Featured image credit: Vostochny Cosmodrome / Roscosmos
Lift Off Time/Launch Window
|October 22, 2022 – 19:57:00 UTC | October 22:57:00 MSK|
|Gonets-M33, Gonets-M34, Gonets-M35 & Skif-D|
|Site 1S, Vostochny Cosmodrome, Amur Oblast, Russian Federation|
|~950 kg (3 x 250 kg for Goniets-M, 200 kg for Skif-D)|
Where is/are the satellite(s) going?
|Low Earth Orbit (Goniets) 1,400 km / Medium Earth Orbit (Skif-D) 8,070 km|
Will they be attempting to recover the first stage?
|No, this is not a capability of Soyuz|
Where will the first stage land?
|It will crash into the Pacific Ocean|
Will they be attempting to recover the fairings?
|No, this is not a capability of Soyuz|
Are these fairings new?
How’s the weather looking?
This will be the:
|– 5th launch of a Soyuz-2.1b in 2022|
– 77th launch of a Soyuz 2.1b variant
– 12th launch from Vostochny Cosmodrome ever
– 139th orbital launch attempt in 2022
Where to watch
|Official livestream (if available)|
What Does All This Mean?
Roscosmos is launching several Goniets-M communications satellites to a Low Earth Orbit (LEO) along with a Skif-D satellite to a Medium Earth Orbit (MEO), on a Soyuz 2.1b rocket featuring the optional Fregat-M final stage. It will launch from Vostochny Cosmodrome, in Far East Russia.
This particular Soyuz rocket is using a relatively new fuel type on all of its booster stages. Instead of the conventional RP-1 kerosene-based fuel, it will use “naphthyl”, also known as RG-1. This is a move that is currently only planned for launches from the Vostochny Cosmodrome.
Goniets-M 33 – Goniets-M 35 & Others
Goniets-M satellites are communication satellites that serve a particular service for areas of the globe with otherwise little to no communications infrastructure. They are used for storing data and messages uploaded during one part of their orbit over a transmitting station. The satellite then offloads the data to a receiving station once it has passed this station overhead. The main application area for this service is transfer of medical records for international organizations.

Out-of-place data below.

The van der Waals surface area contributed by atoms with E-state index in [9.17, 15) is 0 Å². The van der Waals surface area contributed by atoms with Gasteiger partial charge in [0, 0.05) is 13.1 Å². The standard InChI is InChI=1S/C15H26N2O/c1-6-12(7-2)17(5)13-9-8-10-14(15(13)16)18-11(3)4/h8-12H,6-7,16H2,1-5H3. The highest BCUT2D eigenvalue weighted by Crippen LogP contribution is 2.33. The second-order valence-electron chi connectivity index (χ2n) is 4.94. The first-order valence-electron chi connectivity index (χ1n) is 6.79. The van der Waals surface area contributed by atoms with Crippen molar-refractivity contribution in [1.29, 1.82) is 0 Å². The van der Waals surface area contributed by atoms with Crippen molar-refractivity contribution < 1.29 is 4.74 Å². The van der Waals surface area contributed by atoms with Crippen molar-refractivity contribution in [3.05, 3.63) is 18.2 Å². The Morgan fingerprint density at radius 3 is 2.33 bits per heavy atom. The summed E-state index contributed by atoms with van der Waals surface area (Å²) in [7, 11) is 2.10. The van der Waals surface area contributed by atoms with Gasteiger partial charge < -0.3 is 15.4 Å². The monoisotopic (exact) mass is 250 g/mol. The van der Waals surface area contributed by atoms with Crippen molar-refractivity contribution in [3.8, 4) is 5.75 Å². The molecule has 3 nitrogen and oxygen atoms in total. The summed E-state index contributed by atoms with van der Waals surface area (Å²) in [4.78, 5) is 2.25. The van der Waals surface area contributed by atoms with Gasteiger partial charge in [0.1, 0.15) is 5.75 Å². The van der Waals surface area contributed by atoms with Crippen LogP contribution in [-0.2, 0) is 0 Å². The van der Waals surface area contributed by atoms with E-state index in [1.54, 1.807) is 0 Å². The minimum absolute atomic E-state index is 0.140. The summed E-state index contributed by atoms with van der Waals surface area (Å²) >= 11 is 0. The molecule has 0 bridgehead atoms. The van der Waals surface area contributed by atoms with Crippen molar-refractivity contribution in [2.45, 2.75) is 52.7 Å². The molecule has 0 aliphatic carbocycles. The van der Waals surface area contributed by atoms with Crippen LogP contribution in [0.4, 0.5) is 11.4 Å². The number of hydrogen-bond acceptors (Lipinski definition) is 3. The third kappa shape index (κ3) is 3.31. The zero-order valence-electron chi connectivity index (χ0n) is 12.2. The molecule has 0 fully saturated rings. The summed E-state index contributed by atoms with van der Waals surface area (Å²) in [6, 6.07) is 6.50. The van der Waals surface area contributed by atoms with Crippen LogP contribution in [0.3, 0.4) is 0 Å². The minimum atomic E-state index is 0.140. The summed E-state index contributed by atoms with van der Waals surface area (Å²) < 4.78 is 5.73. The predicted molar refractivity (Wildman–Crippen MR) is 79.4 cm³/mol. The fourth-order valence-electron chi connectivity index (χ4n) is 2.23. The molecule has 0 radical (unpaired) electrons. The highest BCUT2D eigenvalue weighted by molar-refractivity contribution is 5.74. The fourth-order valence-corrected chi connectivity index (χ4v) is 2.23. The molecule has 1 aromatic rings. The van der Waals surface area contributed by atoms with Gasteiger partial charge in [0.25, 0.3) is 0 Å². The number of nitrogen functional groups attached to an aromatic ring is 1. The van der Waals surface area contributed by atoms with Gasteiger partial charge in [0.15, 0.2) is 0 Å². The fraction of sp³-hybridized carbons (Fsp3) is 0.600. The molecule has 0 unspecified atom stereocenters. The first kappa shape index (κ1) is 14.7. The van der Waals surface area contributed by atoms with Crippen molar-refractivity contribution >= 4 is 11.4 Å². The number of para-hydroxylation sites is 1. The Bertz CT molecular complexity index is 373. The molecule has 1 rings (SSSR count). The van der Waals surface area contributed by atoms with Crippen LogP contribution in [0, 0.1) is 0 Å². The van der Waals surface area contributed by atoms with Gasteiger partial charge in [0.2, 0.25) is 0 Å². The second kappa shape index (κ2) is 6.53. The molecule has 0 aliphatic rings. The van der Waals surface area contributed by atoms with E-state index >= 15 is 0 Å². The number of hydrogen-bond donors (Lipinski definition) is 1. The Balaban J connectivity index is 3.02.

Commercial Goniets-M satellites are an upgraded version of original Goniets satellites, which were in turn derived from a military system known as Strela-3. Original Goniets satellites could store 12 Mbits of data, and transmit information at a rate of 2.4 kbit/second (or 2400 baud). There were nine successfully launched Goniets production satellites, with an on-orbit lifetime of 1.5 years. They were all launched on Tsyklon-3 rockets between 1996 and 2001.
Goniets-M satellites have 8 Mbytes of onboard storage, a significant increase from 12 Mbits on the earlier generation. Transmission rates of 2.4 gbit/s, 9.6 kbit/s, and 64 kbit/s are now available. The complete constellation is expected to consist of 36 satellites in six orbital planes. The lifetime of this newer generation on-orbit is 5-7 years. To date, there have been 22 successfully deployed satellites in the constellation. These three satellites were ordered in 2019 as blok no.18. At that time, they were scheduled to be launched via an Angara rocket.
Skif-D is a demonstration spacecraft for broadband Internet. It will be the first deployed satellite in a program known as Sphere. The Sphere program is thought to eventually consist of multiple satellite systems. The Skif constellation is planned to have 12 satellites in orbit by 2028.
Skif and the Sphere system are designed to compete against other constellations being deployed currently, including Starlink and OneWeb. The Sphere program in total is expected to consist of over 600 spacecraft.
The launch date for this flight has depended on the readiness of the Skif-D satellite.